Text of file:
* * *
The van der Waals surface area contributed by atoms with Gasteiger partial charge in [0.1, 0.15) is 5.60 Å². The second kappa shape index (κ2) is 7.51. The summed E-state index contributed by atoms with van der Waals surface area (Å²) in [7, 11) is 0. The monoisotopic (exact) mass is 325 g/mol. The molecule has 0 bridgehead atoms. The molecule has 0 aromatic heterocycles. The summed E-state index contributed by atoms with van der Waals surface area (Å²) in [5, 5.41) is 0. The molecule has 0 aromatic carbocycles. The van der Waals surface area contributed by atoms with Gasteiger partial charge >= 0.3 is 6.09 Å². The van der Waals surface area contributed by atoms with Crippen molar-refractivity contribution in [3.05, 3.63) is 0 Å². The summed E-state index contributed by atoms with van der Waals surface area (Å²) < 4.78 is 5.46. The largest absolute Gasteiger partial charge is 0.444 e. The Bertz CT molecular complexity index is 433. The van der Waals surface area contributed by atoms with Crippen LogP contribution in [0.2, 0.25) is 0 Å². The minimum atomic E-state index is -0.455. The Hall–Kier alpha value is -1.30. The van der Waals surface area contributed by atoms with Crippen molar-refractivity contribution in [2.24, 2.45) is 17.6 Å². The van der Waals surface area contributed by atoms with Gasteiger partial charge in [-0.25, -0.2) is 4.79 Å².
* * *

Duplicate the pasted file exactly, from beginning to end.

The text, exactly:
The van der Waals surface area contributed by atoms with Gasteiger partial charge in [0.1, 0.15) is 5.60 Å². The second kappa shape index (κ2) is 7.51. The summed E-state index contributed by atoms with van der Waals surface area (Å²) in [7, 11) is 0. The monoisotopic (exact) mass is 325 g/mol. The molecule has 0 bridgehead atoms. The molecule has 0 aromatic heterocycles. The summed E-state index contributed by atoms with van der Waals surface area (Å²) in [5, 5.41) is 0. The molecule has 0 aromatic carbocycles. The van der Waals surface area contributed by atoms with Gasteiger partial charge >= 0.3 is 6.09 Å². The van der Waals surface area contributed by atoms with Crippen molar-refractivity contribution in [3.05, 3.63) is 0 Å². The summed E-state index contributed by atoms with van der Waals surface area (Å²) < 4.78 is 5.46. The largest absolute Gasteiger partial charge is 0.444 e. The Bertz CT molecular complexity index is 433. The van der Waals surface area contributed by atoms with Crippen LogP contribution in [0.2, 0.25) is 0 Å². The minimum atomic E-state index is -0.455. The Hall–Kier alpha value is -1.30. The van der Waals surface area contributed by atoms with Crippen molar-refractivity contribution in [2.24, 2.45) is 17.6 Å². The van der Waals surface area contributed by atoms with Gasteiger partial charge in [-0.25, -0.2) is 4.79 Å².